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Sunday, March 1, 2009

A Story’s "Limit"

by Melanie Anne Phillips
creator StoryWeaver, co-creator Dramatica

A Writer asks...

What changes within the Story’s structure when you switch the Limit from Optionlock - to Timelock or vice versa?

My reply...

The story’s Limit (Optionlock or Timelock) determines whether your story will draw to a climax because the characters run out of options or run out of time.

The quick answer to your question is that the story’s Limit, like most Dramatica story points, is not dependent on only one thing, but on several. So, there is not a one to one correlation between Limit and any other single story point. In other words, there is no simple answer to the question, "What happens to the story overall if you change the Limit from Optionlock to Timelock.

In fact, in some storyforms, the choices you make for other story points may create a condition in which a Limit of either Option Lock OR Time Lock will equally satisfy the contributing story points.

In such a case, the Limit becomes a "dealer’s choice" for the author, and one may select either option or time without impacting the overall storyform in any way, other than to determine the "feel" of the constraints imposed directly by the kind of Limit to the story’s scope. You have clearly created such a storyform.

In other storyforms, the choices for other story points would create conditions in which Option Lock or Time Lock will be predetermined by the collective impact of the contributing story points. In those cases, you would not be able to simply change from one kind of Limit to the other directly, but would need to unravel the entire group of story points that determined the choice for you.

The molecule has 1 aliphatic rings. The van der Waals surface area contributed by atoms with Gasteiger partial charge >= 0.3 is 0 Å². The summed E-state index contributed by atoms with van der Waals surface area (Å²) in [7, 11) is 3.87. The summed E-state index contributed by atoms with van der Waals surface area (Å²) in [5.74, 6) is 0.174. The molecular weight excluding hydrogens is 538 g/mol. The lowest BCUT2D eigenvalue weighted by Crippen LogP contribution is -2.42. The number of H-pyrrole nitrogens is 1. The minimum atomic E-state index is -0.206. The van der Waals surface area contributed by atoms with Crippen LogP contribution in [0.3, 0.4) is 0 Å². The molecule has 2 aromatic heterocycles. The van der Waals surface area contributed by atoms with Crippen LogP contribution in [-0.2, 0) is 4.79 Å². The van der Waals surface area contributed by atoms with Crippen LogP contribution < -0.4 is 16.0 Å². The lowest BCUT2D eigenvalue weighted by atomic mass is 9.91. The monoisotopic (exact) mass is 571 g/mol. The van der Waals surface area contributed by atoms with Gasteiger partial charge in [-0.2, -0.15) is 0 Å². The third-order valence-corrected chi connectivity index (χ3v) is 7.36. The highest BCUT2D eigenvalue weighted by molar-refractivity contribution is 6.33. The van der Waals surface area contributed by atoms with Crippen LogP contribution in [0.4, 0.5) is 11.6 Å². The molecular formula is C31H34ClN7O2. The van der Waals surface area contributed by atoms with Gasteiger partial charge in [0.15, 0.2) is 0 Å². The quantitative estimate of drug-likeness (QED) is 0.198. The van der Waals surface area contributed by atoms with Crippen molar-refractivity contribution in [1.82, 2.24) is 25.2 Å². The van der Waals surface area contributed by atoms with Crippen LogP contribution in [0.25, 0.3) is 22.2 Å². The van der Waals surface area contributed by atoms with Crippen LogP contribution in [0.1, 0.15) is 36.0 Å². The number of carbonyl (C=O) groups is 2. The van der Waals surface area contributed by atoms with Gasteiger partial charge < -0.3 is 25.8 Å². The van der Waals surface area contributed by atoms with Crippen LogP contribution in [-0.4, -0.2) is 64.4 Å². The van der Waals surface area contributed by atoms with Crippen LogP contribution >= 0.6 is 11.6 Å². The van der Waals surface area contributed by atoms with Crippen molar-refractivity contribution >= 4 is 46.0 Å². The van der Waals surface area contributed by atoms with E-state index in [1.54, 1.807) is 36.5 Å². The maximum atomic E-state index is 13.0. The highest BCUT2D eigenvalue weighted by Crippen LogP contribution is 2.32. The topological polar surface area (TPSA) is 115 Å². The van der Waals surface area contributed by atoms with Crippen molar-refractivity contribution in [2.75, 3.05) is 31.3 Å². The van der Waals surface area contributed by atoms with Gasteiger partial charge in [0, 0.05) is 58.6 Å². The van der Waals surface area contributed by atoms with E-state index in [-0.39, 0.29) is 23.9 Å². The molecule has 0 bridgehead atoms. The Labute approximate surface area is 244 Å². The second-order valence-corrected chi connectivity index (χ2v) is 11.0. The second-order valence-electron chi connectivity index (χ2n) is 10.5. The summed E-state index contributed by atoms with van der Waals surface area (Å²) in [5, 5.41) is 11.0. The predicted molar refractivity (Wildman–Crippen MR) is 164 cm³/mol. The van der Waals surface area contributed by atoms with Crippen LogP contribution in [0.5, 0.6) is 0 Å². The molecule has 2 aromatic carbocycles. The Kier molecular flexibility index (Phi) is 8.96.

As it turns out, the choice of Limit is determined by a great number of interrelated factors, so it is not really practical to list the scores of arrangements that would choose one or the other. Rather, if you find in a future storyform that the Limit (or any other story point) is "locked in" and cannot be directly changed, it is better to open a new storyform file and select the Limit (or other story point) first. That way you will be sure to get the one you want. Then, "re-make" the choices you had originally selected.

Of course, since you have now changed the Limit, you will find that the exact same combination of other choices will no longer be possible. Therefore, it is best to prioritize your choices, so that you begin with the story point most important to you and work your way down to the ones that are less important. In this way, you will get all of your key dramatic elements exactly as you want them, and will only encounter the constraints caused by the different choice for Limit when you are down to less important items.